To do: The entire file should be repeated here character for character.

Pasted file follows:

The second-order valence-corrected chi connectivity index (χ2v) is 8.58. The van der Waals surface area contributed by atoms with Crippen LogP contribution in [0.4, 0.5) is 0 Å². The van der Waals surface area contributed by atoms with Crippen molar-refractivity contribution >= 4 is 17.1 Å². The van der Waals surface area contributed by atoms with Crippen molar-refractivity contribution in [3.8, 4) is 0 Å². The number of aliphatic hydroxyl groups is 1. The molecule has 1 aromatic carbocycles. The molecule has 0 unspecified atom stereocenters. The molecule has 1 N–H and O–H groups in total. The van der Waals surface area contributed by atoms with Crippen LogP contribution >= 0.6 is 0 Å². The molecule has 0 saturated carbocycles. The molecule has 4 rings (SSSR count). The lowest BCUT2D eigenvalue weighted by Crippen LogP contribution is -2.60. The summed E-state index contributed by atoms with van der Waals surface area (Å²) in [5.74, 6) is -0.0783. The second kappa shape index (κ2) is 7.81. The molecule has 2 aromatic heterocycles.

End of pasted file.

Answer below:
The second-order valence-corrected chi connectivity index (χ2v) is 8.58. The van der Waals surface area contributed by atoms with Crippen LogP contribution in [0.4, 0.5) is 0 Å². The van der Waals surface area contributed by atoms with Crippen molar-refractivity contribution >= 4 is 17.1 Å². The van der Waals surface area contributed by atoms with Crippen molar-refractivity contribution in [3.8, 4) is 0 Å². The number of aliphatic hydroxyl groups is 1. The molecule has 1 aromatic carbocycles. The molecule has 0 unspecified atom stereocenters. The molecule has 1 N–H and O–H groups in total. The van der Waals surface area contributed by atoms with Crippen LogP contribution >= 0.6 is 0 Å². The molecule has 0 saturated carbocycles. The molecule has 4 rings (SSSR count). The lowest BCUT2D eigenvalue weighted by Crippen LogP contribution is -2.60. The summed E-state index contributed by atoms with van der Waals surface area (Å²) in [5.74, 6) is -0.0783. The second kappa shape index (κ2) is 7.81. The molecule has 2 aromatic heterocycles.